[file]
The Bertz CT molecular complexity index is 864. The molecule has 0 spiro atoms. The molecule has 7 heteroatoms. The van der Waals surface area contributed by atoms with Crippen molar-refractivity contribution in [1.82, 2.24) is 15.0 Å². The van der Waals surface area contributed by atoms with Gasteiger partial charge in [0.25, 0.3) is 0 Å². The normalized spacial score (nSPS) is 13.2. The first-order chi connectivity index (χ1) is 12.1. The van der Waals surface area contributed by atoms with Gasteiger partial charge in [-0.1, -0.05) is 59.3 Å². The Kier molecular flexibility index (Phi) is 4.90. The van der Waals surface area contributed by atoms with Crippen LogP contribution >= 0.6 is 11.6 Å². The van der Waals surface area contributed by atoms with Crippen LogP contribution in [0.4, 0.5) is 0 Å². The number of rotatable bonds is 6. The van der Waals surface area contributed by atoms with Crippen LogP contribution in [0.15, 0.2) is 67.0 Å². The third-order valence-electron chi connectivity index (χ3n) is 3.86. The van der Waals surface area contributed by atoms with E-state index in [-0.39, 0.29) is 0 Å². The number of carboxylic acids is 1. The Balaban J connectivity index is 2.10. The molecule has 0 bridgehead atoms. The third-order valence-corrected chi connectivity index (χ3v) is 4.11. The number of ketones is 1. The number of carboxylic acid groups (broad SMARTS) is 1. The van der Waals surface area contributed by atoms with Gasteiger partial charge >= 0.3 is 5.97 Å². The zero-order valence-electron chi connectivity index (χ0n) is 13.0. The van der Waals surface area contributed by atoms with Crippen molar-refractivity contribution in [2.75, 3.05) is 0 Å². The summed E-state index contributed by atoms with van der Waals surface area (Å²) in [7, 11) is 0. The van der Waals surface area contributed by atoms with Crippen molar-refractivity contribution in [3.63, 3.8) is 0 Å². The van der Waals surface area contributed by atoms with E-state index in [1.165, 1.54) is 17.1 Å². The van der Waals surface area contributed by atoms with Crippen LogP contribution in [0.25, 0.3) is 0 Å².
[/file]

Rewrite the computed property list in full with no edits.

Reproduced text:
The Bertz CT molecular complexity index is 864. The molecule has 0 spiro atoms. The molecule has 7 heteroatoms. The van der Waals surface area contributed by atoms with Crippen molar-refractivity contribution in [1.82, 2.24) is 15.0 Å². The van der Waals surface area contributed by atoms with Gasteiger partial charge in [0.25, 0.3) is 0 Å². The normalized spacial score (nSPS) is 13.2. The first-order chi connectivity index (χ1) is 12.1. The van der Waals surface area contributed by atoms with Gasteiger partial charge in [-0.1, -0.05) is 59.3 Å². The Kier molecular flexibility index (Phi) is 4.90. The van der Waals surface area contributed by atoms with Crippen LogP contribution >= 0.6 is 11.6 Å². The van der Waals surface area contributed by atoms with Crippen LogP contribution in [0.4, 0.5) is 0 Å². The number of rotatable bonds is 6. The van der Waals surface area contributed by atoms with Crippen LogP contribution in [0.15, 0.2) is 67.0 Å². The third-order valence-electron chi connectivity index (χ3n) is 3.86. The van der Waals surface area contributed by atoms with E-state index in [-0.39, 0.29) is 0 Å². The number of carboxylic acids is 1. The Balaban J connectivity index is 2.10. The molecule has 0 bridgehead atoms. The third-order valence-corrected chi connectivity index (χ3v) is 4.11. The number of ketones is 1. The number of carboxylic acid groups (broad SMARTS) is 1. The van der Waals surface area contributed by atoms with Gasteiger partial charge >= 0.3 is 5.97 Å². The zero-order valence-electron chi connectivity index (χ0n) is 13.0. The van der Waals surface area contributed by atoms with Crippen molar-refractivity contribution in [2.75, 3.05) is 0 Å². The summed E-state index contributed by atoms with van der Waals surface area (Å²) in [7, 11) is 0. The van der Waals surface area contributed by atoms with Crippen molar-refractivity contribution in [3.63, 3.8) is 0 Å². The van der Waals surface area contributed by atoms with E-state index in [1.165, 1.54) is 17.1 Å². The van der Waals surface area contributed by atoms with Crippen LogP contribution in [0.25, 0.3) is 0 Å².